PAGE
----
STEVE LAIDLER [00:06:21] James are you surprised at how many are on there? I know this equates to about two logins per person on the globe, but I’d be amazed that that’s like. How many accounts do you guys have? I know I’ve got probably like 15, 20 accounts easy I can think of the top my head that I’ve got logins for. So 50 billion, a lot. I’m not too sure if it’s I’m surprised by it.
JAMES MAYNARD [00:06:46] When you think about how many accounts your average person house, when you look of Amazon and Spotify, every single thing. I mean, how many of them are linked together? Because if you think your Amazon account, you password, but you may even find over six accounts and they all have the same password. So, for those, how many billion accounts may only be one person if I lost 10 accounts? What sort of thing?
DAVID TAYLOR [00:07:08] Yes, I think that. I mean, what can people do to solve? Is it just about changing that password, James? Or, you know, how can people help mitigate it?
JAMES MAYNARD [00:07:21] So refreshing the password frequently is probably the easiest thing you can do to not get caught up in this, because even if, hypothetically, your password has been breached and leaked, if you’ll change every two weeks, that information is pretty much useless systems by your account, details about all they’ve changed it. How long ago, let alone without your password, is more complex in the first place. It’s less likely to be corrupt if your passwords just password123 the chance of it in this sort of breach goes, it skyrockets compared if you have a unique, difficult-to-crack password.
JAMES MAYNARD [00:07:53] And we could also throw in things like multifactor authentication as well. So, you know, and obviously, an additional layer of security into it, assuming the platform that you’re using has multifactor authentication and is capable of doing that, then certainly having that facility available to yourself is very useful. Even if people get pass the password, cracked the password, then chances are they’re not gonna beat the 2 FA and that’s gonna stop. I think the other thing as well to mention is, you know, is the fact that this seems to be an almost a reciprocal kind of approach to, you know, where if a breach happens and there’s a database of passwords or some encrypted passwords are found, then it’s almost sometimes that information would be then passed to the community to then crack the passwords and the passwords, then once cracked, then seep back into the ecosystem. So it’s almost like to perpetuate an ecosystem of passwords and mutual help, you know, to ensure that those passwords are then filtered back into the pool.
DAVID TAYLOR [00:08:58] Okay, good. So let’s move on to our next story of the week, which is so hacker leaks passwords for more than half of million servers, routers, and IoT devices. And what I remember from it was that the hacker itself was on the, I think it was ransomware as a service or DDos.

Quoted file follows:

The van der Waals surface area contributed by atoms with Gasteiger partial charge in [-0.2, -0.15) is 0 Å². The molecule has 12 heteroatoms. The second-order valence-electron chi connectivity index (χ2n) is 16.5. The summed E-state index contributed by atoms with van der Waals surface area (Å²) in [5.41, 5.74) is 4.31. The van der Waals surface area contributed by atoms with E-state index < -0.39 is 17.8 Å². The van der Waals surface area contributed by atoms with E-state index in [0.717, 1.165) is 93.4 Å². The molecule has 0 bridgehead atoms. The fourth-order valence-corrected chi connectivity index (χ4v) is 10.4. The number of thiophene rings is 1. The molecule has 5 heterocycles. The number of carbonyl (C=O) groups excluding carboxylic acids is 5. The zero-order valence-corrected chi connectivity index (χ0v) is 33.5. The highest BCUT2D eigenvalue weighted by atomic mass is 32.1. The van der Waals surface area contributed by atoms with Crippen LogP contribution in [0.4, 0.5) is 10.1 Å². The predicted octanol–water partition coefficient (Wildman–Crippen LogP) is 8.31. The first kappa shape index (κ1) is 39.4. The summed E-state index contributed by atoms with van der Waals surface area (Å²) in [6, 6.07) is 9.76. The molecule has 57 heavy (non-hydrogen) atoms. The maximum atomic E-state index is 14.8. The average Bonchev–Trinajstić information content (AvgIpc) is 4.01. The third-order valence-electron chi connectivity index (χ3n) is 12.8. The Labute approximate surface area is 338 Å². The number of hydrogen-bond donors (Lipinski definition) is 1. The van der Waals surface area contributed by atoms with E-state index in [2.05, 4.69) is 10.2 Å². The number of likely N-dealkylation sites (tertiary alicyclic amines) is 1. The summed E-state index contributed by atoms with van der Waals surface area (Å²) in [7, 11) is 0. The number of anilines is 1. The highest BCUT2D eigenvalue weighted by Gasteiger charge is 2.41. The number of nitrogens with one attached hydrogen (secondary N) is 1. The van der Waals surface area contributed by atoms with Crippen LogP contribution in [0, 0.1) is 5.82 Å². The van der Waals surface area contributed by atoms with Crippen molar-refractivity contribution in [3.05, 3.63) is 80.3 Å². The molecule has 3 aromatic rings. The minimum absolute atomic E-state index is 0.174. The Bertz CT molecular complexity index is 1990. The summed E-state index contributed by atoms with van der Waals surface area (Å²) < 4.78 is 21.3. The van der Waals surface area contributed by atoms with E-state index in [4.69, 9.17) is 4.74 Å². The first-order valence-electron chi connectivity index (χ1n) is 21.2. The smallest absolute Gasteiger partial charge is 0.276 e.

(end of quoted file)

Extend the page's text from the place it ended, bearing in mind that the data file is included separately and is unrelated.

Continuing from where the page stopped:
STEVE LAIDLER [00:09:19] Yeah, that’s right. So this really feeds into I guess that the story there that we were just talking about is, is this is almost an example of, you know, information type password usernames, et cetera, being then put into the Dark Web and dump there. So this was a dump of a telnet resource username and passwords. And telnet is a remote access protocol generally used around, it’s been around for quite a while, quite a long time. That is almost a full room to, I guess, SSH and allows users to access remote machines. Usually, Unix like terminals and Unix like systems is really where it came from. And was often used in back in the day because, you know, people will be connecting to systems within a particular organisation within, you know, within an organisation’s perimeter. Wouldn’t we wouldn’t be traversing something like the Internet, you know, that may not exist at that time. So it’s sort of encrypted. Any traffic that’s passed via the telnet protocol is only encrypted and that means that if somebody can get him between the source and the target of the telnet traffic, there is potential and to sniff that traffic and capture using the passwords. This one was a little bit, this attack was a little bit different to that. It was basically somebody sitting on the Internet sniffing, looking for telnet devices, whether that’s home routers or servers that we’re using the telnet protocol across the Internet and trying, you know, a brute forces passwords of default passwords or common passwords to breach them. And then building up an inventory of those devices for thousands of devices on the Internet and using them as a botnet for distributed denial of service attacks. And I believe that this trove of them usernames and passwords which was released onto the Internet because the attacker who is running the detail service switched his mode of operation, switched his model of service from, you know, distributed bottlenecks based on these devices to a more Cloud-based server platform where we wouldn’t necessarily need all the devices sitting up on the Internet. It already created each of us server farm based on a Cloud platform. So these password usernames were released onto the Internet. So for them for use in that scenario.